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Designing for Diverse Learners

This post was written by Sue Watling from LTE and Lee Fallin from the Library Skills Team. This has been reblogged on their personal sites: Digital Academic and LeeFallin.

 

The Home Office launched an excellent poster series to highlight practices for developing content for users falling into one of the following six categories:

  • low vision,
  • D/deaf and hard of hearing
  • Dyslexia,
  • motor disabilities,
  • users on the autistic spectrum,
  • users of screen readers (visual issues/blindness).

We were really impressed by these posters, but also overwhelmed with how we can support educators to use them in practice. For this reason, we worked to develop our Designing for Diverse Learners poster, combining the essential practices for all of the above. The aim of this document was not to target any one group of learners, but to develop an outline of practices that follow the principles of universal design where changes for some benefit the vast majority of learners.

Why ‘diverse learners’?

The idea of ‘diverse learners’ is really important to the both of us. The practices outlined in our poster will benefit every learner, not just those who many require specific adjustments. The reason we are able to do this is that in applying the principles from the above posters to the educational context, we are able to look at them for the specific purpose of designing digital learning materials and opportunities.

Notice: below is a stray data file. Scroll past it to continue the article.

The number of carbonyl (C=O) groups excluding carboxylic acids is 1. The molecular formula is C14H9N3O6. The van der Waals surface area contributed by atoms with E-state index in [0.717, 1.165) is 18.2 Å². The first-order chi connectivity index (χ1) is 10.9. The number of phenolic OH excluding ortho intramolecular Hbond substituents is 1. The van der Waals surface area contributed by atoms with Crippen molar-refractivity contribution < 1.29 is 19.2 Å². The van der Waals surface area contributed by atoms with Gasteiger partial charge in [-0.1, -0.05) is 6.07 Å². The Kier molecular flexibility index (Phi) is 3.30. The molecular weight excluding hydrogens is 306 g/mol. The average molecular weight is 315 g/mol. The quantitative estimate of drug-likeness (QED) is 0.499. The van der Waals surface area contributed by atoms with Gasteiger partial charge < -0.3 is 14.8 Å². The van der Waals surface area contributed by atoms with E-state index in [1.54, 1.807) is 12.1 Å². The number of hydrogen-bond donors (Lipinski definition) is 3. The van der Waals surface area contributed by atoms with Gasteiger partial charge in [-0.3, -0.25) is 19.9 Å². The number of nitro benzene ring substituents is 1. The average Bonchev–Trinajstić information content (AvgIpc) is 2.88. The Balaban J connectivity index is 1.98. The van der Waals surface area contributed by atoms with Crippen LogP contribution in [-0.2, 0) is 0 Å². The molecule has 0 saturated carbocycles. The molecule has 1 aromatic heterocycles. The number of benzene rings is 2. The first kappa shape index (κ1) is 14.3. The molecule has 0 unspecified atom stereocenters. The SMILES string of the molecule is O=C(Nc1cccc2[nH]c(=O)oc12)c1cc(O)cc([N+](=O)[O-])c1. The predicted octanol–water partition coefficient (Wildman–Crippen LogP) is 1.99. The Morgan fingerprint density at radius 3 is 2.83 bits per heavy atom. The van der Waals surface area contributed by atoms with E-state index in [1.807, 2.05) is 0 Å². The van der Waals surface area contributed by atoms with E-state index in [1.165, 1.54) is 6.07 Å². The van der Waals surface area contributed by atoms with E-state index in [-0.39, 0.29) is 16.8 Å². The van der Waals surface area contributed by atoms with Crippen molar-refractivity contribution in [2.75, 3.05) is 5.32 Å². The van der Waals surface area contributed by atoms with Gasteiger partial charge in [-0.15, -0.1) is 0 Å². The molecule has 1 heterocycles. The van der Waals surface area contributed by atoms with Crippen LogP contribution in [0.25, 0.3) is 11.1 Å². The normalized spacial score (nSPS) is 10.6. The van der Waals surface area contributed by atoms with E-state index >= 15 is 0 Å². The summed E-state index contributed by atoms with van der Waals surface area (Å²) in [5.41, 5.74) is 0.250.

One of the reasons for our initial focus on digital resources is our institutional context at the University of Hull where the majority of resources will be access via the institutional VLE, Canvas. The University of Hull has a set of ‘expected use of Canvas’ criteria which include the following:

Staff should ensure that all digital content supporting learning and teaching e.g. text, images and multimedia, follows inclusive practice guidelines.

Our poster does not claim to support every single learner or requirement an educator may come across, but we are certain that resources developed along these principles will meet the vast majority of needs. We are also keen to frame this as a working document. We are keen to get as much feedback as we can to help us make this resource event better. We’ve already had some feedback about including some text line spacing and would welcome any further ideas you all have.

Future developments

As a community, we can continue to develop this resource and make it even better. We welcome input from both educators and learners as to how we can make this any better. We have set-up a Tricider to help collect feedback on the poster and to enable to community to vote on individual ideas. If you have not used Tricider before, it is very easy to contribute. Simple visit our Tricider and either ‘add an idea’ or vote on the ideas of others. You can also place comments on Tricider or use the comment area on this blog post if your prefer.

The poster

We have made this poster available in two formats, the image below and a printable PDF. For best results, print your poster on A3 paper (portrait orientation) and trim the white paper to the sides.

Designing for Diverse Learners Poster

About the author

Mike Ewen

I'm a Learning and Teaching Enhancement Advisor within LTE. I am particularly interested in exploring new technologies and enjoy nothing more than a good rummage in a settings folder.

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